Integrative “omic” analysis reveals distinctive cold responses in leaves and roots of strawberry, Fragaria × ananassa ‘Korona’
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OriginalversjonKoehler G, Rohloff J, Wilson RC, Kopka J, Erban A, Winge P, Bones AM, Davik J, Alsheikh MK and Randall SK (2015) Integrative “omic” analysis reveals distinctive cold responses in leaves and roots of strawberry, Fragaria × ananassa ‘Korona’. Front. Plant Sci. 6:826. doi: 10.3389/fpls.2015.00826
To assess underlying metabolic processes and regulatory mechanisms during cold exposure of strawberry, integrative “omic” approaches were applied to Fragaria × ananassa Duch. ‘Korona.’ Both root and leaf tissues were examined for responses to the cold acclimation processes. Levels of metabolites, proteins, and transcripts in tissues from plants grown at 18°C were compared to those following 1–10 days of cold (2°C) exposure. When leaves and roots were subjected to GC/TOF-MS-based metabolite profiling, about 160 compounds comprising mostly structurally annotated primary and secondary metabolites, were found. Overall, ‘Korona’ showed a modest increase of protective metabolites such as amino acids (aspartic acid, leucine, isoleucine, and valine), pentoses, phosphorylated and non-phosphorylated hexoses, and distinct compounds of the raffinose pathway (galactinol and raffinose). Distinctive responses were observed in roots and leaves. By 2DE proteomics a total of 845 spots were observed in leaves; 4.6% changed significantly in response to cold. Twenty-one proteins were identified, many of which were associated with general metabolism or photosynthesis. Transcript levels in leaves were determined by microarray, where dozens of cold associated transcripts were quantitatively characterized, and levels of several potential key contributors (e.g., the dehydrin COR47 and GADb) to cold tolerance were confirmed by qRT-PCR. Cold responses are placed within the existing knowledge base of low temperature-induced changes in plants, allowing an evaluation of the uniqueness or generality of Fragaria responses in photosynthetic tissues. Overall, the cold response characteristics of ‘Korona’ are consistent with a moderately cold tolerant plant.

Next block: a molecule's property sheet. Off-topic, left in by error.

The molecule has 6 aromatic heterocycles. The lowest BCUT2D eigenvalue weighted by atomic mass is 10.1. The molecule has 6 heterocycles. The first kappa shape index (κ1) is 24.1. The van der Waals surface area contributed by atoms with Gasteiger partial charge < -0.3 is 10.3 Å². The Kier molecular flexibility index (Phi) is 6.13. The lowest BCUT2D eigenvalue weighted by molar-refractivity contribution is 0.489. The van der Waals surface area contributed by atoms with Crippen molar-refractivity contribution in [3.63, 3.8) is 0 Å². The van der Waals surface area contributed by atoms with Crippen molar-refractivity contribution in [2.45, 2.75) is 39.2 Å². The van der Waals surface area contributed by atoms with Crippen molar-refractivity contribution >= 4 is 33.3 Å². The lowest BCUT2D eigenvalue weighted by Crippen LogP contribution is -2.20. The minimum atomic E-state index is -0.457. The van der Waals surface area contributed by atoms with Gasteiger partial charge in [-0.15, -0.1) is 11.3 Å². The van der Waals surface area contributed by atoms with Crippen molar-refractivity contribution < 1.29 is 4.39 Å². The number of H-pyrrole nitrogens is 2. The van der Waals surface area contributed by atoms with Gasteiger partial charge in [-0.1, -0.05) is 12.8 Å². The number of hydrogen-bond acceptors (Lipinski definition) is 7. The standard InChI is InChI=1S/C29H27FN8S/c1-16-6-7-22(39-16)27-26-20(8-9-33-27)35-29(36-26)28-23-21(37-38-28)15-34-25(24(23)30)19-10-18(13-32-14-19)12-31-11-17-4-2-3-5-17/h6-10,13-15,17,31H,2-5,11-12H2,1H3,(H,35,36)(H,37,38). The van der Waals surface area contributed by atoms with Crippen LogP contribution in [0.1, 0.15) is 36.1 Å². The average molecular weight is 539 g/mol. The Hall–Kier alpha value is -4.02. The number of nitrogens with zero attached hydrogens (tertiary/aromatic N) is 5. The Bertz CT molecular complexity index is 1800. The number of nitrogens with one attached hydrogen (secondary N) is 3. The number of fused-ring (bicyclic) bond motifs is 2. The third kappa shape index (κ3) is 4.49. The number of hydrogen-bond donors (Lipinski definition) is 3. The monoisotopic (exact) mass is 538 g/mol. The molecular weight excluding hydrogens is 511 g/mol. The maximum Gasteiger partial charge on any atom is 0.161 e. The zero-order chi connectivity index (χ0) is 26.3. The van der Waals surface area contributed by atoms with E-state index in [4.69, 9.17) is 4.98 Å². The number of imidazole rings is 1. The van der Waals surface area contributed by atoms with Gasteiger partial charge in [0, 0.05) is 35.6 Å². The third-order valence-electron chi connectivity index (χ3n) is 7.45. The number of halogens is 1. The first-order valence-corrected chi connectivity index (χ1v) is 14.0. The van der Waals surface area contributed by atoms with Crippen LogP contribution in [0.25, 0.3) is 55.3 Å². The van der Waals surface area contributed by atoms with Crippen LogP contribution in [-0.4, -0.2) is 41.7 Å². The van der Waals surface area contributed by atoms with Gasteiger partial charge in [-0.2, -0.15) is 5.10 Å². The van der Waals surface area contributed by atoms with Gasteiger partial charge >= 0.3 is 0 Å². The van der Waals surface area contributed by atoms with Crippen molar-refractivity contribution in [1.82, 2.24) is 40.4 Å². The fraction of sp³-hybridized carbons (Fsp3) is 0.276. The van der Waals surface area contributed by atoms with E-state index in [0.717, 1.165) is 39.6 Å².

Copyright © 2015 Koehler, Rohloff, Wilson, Kopka, Erban, Winge, Bones, Davik, Alsheikh and Randall. This is an open-access article distributed under the terms of the Creative Commons Attribution License (CC BY). The use, distribution or reproduction in other forums is permitted, provided the original author(s) or licensor are credited and that the original publication in this journal is cited, in accordance with accepted academic practice. No use, distribution or reproduction is permitted which does not comply with these terms. *Correspondence: Stephen K. Randall, Department of Biology, Indiana University–Purdue University Indianapolis, 723 West Michigan Street, Indianapolis, IN 46202-5132, USA, firstname.lastname@example.org